* A resume that includes announcement number, veteran's preference, your full name, address, phone number and the last four digits of your Social Security Number and a detailed description of your experience, education, training and self-development and the dates you performed them (MM/DD/YY).
* This documentation must be submitted with your application package.
* Transcript

What Does An Attorney General Do At Internal Revenue Service

* Draft published guidance, including regulations, revenue rulings and revenue procedures, in collaboration with Treasury Department Office of Tax Policy.
* Provide technical support to IRS field attorneys and examination personnel and to Department of Justice attorneys involved in refund and appellate litigation, including development of issues, recommendations regarding litigation, and review of examination and litigation-related documents.
* Analyze taxpayers’ requests for private letter rulings and draft appropriate rulings.
* Advise Chief Counsel regarding proposed legislation

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How To Become An Attorney General

All lawyers must have a law degree and must also typically pass a state’s written bar examination.

Education

Becoming a lawyer usually takes 7 years of full-time study after high school—4 years of undergraduate study, followed by 3 years of law school. Most states and jurisdictions require lawyers to complete a juris doctor (J.D.) degree from a law school accredited by the American Bar Association (ABA). ABA accreditation signifies that the law school—particularly its curricula and faculty—meets certain standards.

A bachelor’s degree is required for entry into most law schools, and courses in English, public speaking, government, history, economics, and mathematics are useful.

Almost all law schools, particularly those approved by the ABA, require applicants to take the Law School Admission Test (LSAT). This test measures applicants’ aptitude for the study of law.

A J.D. degree program includes courses such as constitutional law, contracts, property law, civil procedure, and legal writing. Law students may choose specialized courses in areas such as tax, labor, and corporate law.

Licenses

Prospective lawyers take licensing exams called "bar exams." When a lawyer receives their license to practice law, they are "admitted to the bar."

To practice law in any state, a person must be admitted to the state’s bar under rules established by the jurisdiction’s highest court. The requirements vary by individual states and jurisdictions. For more details on individual state and jurisdiction requirements, visit the National Conference of Bar Examiners.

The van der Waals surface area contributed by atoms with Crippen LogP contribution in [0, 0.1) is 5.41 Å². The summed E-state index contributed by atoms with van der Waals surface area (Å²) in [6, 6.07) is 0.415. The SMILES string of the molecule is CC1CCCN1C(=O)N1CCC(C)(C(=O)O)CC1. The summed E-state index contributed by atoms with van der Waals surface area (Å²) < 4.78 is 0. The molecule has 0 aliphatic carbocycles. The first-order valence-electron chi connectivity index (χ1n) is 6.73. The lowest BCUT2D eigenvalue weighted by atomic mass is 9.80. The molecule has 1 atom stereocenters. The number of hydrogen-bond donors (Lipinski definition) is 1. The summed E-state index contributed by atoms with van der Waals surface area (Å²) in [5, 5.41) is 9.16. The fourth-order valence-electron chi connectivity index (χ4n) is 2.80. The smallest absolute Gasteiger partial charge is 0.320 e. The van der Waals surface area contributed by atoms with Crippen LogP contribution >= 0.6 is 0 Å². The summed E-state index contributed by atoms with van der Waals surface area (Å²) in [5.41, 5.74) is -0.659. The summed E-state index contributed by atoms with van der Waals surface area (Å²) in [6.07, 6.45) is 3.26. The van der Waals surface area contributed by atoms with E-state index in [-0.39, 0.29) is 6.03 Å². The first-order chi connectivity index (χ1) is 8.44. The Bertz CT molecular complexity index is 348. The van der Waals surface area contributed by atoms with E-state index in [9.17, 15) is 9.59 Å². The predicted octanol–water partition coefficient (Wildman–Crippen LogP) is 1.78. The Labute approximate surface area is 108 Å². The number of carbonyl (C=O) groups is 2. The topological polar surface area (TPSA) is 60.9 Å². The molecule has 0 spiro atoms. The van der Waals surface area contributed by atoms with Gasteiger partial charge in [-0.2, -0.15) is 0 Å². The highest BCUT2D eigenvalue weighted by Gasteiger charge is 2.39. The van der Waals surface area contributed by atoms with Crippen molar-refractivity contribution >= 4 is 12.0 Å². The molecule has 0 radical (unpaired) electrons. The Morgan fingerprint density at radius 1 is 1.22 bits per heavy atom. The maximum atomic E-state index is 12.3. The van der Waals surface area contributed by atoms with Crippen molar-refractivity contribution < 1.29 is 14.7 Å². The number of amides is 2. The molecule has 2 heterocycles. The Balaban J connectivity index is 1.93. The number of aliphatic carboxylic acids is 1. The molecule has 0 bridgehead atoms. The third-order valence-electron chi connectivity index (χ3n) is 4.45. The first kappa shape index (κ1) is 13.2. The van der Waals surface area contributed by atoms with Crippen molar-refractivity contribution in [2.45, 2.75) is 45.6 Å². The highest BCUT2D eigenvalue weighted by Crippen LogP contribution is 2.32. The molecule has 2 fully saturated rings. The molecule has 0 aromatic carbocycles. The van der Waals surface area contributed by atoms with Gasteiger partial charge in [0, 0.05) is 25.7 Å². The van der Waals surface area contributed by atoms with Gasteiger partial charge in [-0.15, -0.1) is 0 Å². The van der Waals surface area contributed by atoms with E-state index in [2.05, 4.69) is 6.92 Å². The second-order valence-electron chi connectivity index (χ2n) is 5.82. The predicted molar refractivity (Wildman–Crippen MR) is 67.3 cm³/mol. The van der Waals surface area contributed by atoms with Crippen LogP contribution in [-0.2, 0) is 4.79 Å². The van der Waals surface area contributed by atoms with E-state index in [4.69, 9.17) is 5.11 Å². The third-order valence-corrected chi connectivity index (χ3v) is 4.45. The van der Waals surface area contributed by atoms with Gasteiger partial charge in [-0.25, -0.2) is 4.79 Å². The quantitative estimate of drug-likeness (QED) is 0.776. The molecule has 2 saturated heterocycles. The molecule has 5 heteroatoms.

Most states require that applicants graduate from an ABA-accredited law school, pass one or more written bar exams, and be found by an admitting board to have the character to represent and advise others. Prior felony convictions, academic misconduct, or a history of substance abuse are just some factors that may disqualify an applicant from being admitted to the bar.

Lawyers who want to practice in more than one state often must take the bar exam in each state.

After graduation, lawyers must keep informed about legal developments that affect their practices. Almost all states require lawyers to participate in continuing legal education either every year or every 3 years. 

Many law schools and state and local bar associations provide continuing legal education courses that help lawyers stay current with recent developments. Courses vary by state and generally cover a subject within the practice of law, such as legal ethics, taxes and tax fraud, and healthcare. Some states allow lawyers to take their continuing education credits through online courses. 

Advancement

Newly hired attorneys usually start as associates and work with more experienced lawyers. After several years, some lawyers may be admitted to partnership of their firm, which means they become partial owners of the firm.

After gaining a few years of work experience, some lawyers go into practice for themselves or move to the legal department of a large corporation. Very few in-house attorneys are hired directly out of law school.

A small number of experienced lawyers are nominated or elected to judgeships. Other lawyers may become full-time law school faculty and administrators. For more information about judges and law school faculty, see the profile on judges and hearing officers and the profile on postsecondary teachers.

Other Experience

Law students often gain practical experience by participating in school-sponsored legal clinics, in a school’s moot court competitions, in practice trials under the supervision of experienced lawyers and judges, and through research and writing on legal issues for a school’s law journals.